‘popcorn and movie’
courtesy of ‘ScypaxPictures’
The DC Shorts Film Festival and the Washington Jewish Film Festival have teamed up to present a collection of short films celebrating life and the stories that make it a “human experience”. You can catch this melding of two of the top names in DC film festivals Tuesday, Feb. 23 at the Washington DCJCC and Thursday, Feb. 25 and the U.S. Navy Memorial. Both screenings start at 7 p.m. and last two hours.
The event is free and open to the general public. Please note: Reservations are highly recommended, according to the DC Shorts folks.
You can make reservations for the Tuesday and Thursday screenings online.
courtesy of ‘Kevin H.’
The best of the DC Shorts Film Festival in 2009 are being presented in a special double feature format this weekend at the U.S. Navy Memorial‘s Burke Theater (located at 701 Pennsylvania Ave, NW above the Archives Metro). There will be 90 minutes of film screened at a time, with a brief intermission, then 90 more minutes of shorts to watch following the intermission.
Tickets sold online are $15 for the night (which comes out to 88 cents per movie shown … not bad). Ticket sales at the door are CASH ONLY.
$3 Stella Artois will we available for purchase, all proceeds go to the DC Shorts Film Festival.
Don’t worry if you can’t make the Friday night showing, both nights will feature the same films. Tickets for Friday and Saturday are still available.
The event goes from 7:00 to 10:30 p.m. each night.
‘Where have you gone, Philip Marlowe?’
courtesy of ‘LaTur’
If there’s one thing Paul DeVeaux and I agree on, it’s that DC lacks what some other major cities don’t – a movie about “us.” There is no such recounting of District life from the perspective of an actual resident — or least none that come to mind at a moments notice.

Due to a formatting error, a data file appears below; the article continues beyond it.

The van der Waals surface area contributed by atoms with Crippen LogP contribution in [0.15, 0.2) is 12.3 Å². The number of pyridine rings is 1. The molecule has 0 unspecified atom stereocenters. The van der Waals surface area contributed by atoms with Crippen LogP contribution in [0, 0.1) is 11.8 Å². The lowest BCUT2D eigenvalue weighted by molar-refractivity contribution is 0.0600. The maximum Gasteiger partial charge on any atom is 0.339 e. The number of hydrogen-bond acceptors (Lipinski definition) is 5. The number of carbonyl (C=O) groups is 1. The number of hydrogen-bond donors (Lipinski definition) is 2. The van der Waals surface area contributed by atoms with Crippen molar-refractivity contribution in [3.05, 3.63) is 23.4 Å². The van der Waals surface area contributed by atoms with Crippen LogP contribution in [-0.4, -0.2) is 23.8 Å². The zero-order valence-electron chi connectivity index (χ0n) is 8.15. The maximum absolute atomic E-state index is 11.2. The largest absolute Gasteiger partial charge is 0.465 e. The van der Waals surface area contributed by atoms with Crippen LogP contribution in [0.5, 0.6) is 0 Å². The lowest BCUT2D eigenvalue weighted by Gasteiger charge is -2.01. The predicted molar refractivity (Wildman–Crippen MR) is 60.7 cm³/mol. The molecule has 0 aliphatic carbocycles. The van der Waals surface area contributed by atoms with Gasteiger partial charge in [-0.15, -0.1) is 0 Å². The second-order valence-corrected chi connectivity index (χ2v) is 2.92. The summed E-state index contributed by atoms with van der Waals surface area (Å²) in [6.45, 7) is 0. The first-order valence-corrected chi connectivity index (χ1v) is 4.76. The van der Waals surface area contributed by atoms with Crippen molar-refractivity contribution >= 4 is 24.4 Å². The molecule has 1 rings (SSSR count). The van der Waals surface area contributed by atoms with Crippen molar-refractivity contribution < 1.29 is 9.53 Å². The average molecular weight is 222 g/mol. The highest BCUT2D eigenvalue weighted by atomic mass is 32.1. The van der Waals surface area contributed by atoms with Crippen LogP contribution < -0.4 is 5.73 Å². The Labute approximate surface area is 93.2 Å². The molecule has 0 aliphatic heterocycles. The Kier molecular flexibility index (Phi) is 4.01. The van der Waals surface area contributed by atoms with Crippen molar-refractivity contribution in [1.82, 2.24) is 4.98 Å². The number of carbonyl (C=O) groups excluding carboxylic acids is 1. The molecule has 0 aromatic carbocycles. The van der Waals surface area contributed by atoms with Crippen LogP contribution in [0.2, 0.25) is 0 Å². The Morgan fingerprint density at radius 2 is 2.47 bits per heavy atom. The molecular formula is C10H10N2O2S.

We’ve seen the White House blown up more times than we can count (anyone remember “2012” or “Independence Day?”) and we’ve borne witness to the ups-and-downs of the political game thanks to “All The President’s Men” and “Mr. Smith Goes to Washington,” but what about a movie recounting the lives of all the folks putting their blood, sweat, and tears into making this the city what it is.
“That’s what I’m doing”, DeVeaux said. “This movie is my love letter to DC.”
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Bagpipers at the Virginia Scottish Games and Festival by Corinne Whiting
Considering the headlines that dominate news pages these days, who could blame us for craving a bit of escapism? Luckily, an avalanche of September festivals offers ample excuses to wear kooky costumes or to (attempt to) speak in charming accents, to relive the past or to leap into the future. Sometimes we just need a few blocked-off streets or patches of green to catapult us out of familiar surroundings and demand we get lost in the sights, sounds and tastes of another time and place.
Some festivals draw repeat attendees who share such a passion for re-enacting and re-creating it seems more a way of life than a weekend hobby. (Some of these participants seem, sadly, to have been born into the wrong century.) Other fests prove more laid-back—a mix of cultural authenticity and comical distortion. But common denominators? The beer’s usually a-flowin’, the people watching superb.
The season kicks off September 5 and 6 with the Virginia Scottish Games and Festival in The Plains, Virginia. I first attended this lively event a few years back (having just returned from 16 months in Scotland), with expectations, in hindsight, a bit too lofty. (Yes, silly me, I thought I would actually meet some Scots and hear some of those dreamy, melodic accents.) Instead I did find some authentic culture (cuisine like tasty yet feared haggis and steaming meat pies) sprinkled with a bit of stereotype (or perhaps slightly-fudged cultural truths, like the presence of England‘s Newcastle beer) and a few unexpected oddities (a parade in which kilted Americans showcased their plaid-clad “Dogs of Scotland”). But the atmosphere carried charm all the same. I watched proud Virginians sport their family tartan, sheepherders demonstrate their craft, Highland dancers do their joyous jigs and bagpipers echo the captivating drone of their instruments up into a piercing blue sky and out into the rolling Virginia hills. It’s Scottish culture with a twist, but a highly enjoyable day in the countryside all the same.
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